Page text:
When a firetruck screams by you on the road, where are they going? The guys on board, who are they? After they’ve done what needed to be done, what do they do then? What made these people become the firefighters they are?
I spent a day at Silverdale Fire Station trying to find answers to these questions and to hopefully uncover who these people are underneath the skellerup and the fireproof jackets. What I found was humbling, compelling, and left me with a great deal of respect that people like this are out there putting themselves in harm’s way so others don’t have to.
Here’s the published story. All images & words by Tez Mercer. Video by 2DudesProductions – Geoff Carlaw and Tez Mercer.
“The call comes in. A siren woops across the quiet firehouse. The Scania fire truck rumbles into life and
sirens blaze. The call is for an MVA (motor vehicle accident) has occurred, a man is stranded and in peril.
The 4 firefighters at the Silverdale, Auckland station were in the truck quick as a flash, everyone in their
designated seats, every one focused, every one professional. 5 minutes before they were attending to
various tasks: Qualified Firefighter Kevin McCartney was refilling the breathing apparatus cylinders,
Qualified Firefighter Becky Wood was handling some paperwork, Senior Station Fire Officer Jake
Kennedy was on the phone and Senior Firefighter Dean Olsen was cleaning his gear.
“We’re like a coiled spring. When you go, you go, but when it’s quiet you’re alert, but relaxed”. says McCartney, a recent
addition to this station which is manned by 4 full-time firefighters and some 35 volunteers. “No point
burning yourself out trying to be alert all the time, you can’t do it”. On the truck it’s like watching a
choreographed scene: the fire-retardant jackets come on effortlessly, marks of soot, ash and oil around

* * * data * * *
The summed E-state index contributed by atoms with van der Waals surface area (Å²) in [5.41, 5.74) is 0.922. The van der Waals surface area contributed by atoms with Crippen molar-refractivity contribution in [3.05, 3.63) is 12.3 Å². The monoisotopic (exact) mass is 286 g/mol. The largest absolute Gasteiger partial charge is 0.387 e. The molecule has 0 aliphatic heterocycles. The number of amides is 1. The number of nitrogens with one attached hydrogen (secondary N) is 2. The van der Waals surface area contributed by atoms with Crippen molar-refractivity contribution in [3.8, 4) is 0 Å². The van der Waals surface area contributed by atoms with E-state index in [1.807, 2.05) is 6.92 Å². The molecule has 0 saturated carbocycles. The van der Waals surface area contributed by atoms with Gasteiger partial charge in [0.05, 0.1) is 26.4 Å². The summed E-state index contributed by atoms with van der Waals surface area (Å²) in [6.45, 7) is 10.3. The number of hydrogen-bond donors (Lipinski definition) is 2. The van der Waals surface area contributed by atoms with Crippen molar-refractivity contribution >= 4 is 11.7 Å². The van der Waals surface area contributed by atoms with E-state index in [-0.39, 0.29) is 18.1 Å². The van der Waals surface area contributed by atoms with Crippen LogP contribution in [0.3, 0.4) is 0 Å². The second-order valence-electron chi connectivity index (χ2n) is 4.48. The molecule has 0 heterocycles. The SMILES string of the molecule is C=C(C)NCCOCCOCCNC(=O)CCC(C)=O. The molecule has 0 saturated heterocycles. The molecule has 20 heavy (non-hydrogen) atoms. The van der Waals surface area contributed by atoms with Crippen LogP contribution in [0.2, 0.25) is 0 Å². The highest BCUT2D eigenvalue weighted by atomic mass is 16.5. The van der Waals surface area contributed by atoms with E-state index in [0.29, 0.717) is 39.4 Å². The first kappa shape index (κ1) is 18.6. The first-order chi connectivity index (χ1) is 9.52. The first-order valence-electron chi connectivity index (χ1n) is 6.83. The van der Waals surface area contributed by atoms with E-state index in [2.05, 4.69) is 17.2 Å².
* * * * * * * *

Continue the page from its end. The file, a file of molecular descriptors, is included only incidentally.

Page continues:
the FIRE RESCUE sign emblazoned large on the back. The gloves slide on, the overall trousers go over the
standard issue navy uniform and the impression is that they’ve done this 10,000 times and this is so
routine for these guys that they’re on autopilot. “How do you do that so fast?” I ask Olsen who’s seated
behind the driver, he just smiles at me as he’s pulling up his Skellerup boots as he listens to more
information crackling out of the radio up front.
McCartney on the radio with dispatch
This type of call is regular. The actual putting out of fires is thankfully a slim minority in a firefighter’s
workload. As people become more educated about fire hazards and smoke alarms become more
prevalent, the outbreak of major fires is a lot less than it used to be- in 1985 there were 7 fatal-fire
injuries in NZ workplaces, in 1997 that number was zero. Senior Station Officer Jake Kennedy says that
the majority of a firefighter’s workload is out in the community checking smoke alarms, giving talks in
school educating kids on fire safety and on what to do in case of a fire, helping people who have had a
MVA; installing smoke alarms, liaising with NGOs to implement efficient and safe fire protocols in new
builds. “We’re a service, we’re part of the community and we’re here to help” he says.
Kennedy has been a fireman since the 1970s. He saw an ad proclaiming the NZFS as having the highest
job satisfaction rate of any job in the world, and based on that he signed up. And is it true?
Senior Station Officer Jake Kennedy
“Absolutely.This is the best job in the world” and what makes it so good? He gazes out the window thoughtfully for a
moment, turns back and says “there’s a bit in there about helping people you know? Being a people
person and wanting to assist other people when they’re in trouble. And then there’s the camaraderie,
I’ve never seen anything quite like it. There are the elements of excitement, but it’s always about
helping people”. These sentiments are echoed by the other full time staff at the station. Being a fire
fighter is not about the money, the glory, or the prestige, it’s about doing good for the community we’re
all a part of.
Firefighter Kevin McCartney
McCartney, who became a firefighter 3 years ago after serving in the NZ Army, says “I was
looking for something different, I couldn’t sit behind a desk all day. I need to be doing something… when
I joined the job I really enjoyed helping people and getting that satisfaction from helping people”.
Fire fighting is a profession that has changed dramatically over recent years and is shifting still. As fires
become less and less frequent through education and a more safety-conscious society the NZFS is
adapting their role to also become medical first responders to provide medical care until the paramedics
or ambulance crews can arrive.
Becky Wood, the youngest firefighter in the station at 27 is also a trained
medical responder: “I’ve been on more medical calls than anything else, and as we get better and better
trained there will probably be a lot more… We’ll turn up to jobs and the ambulance crews love us as we
can attend to the CPR and first aid while they attend to the more severe injuries”. Becky Wood is also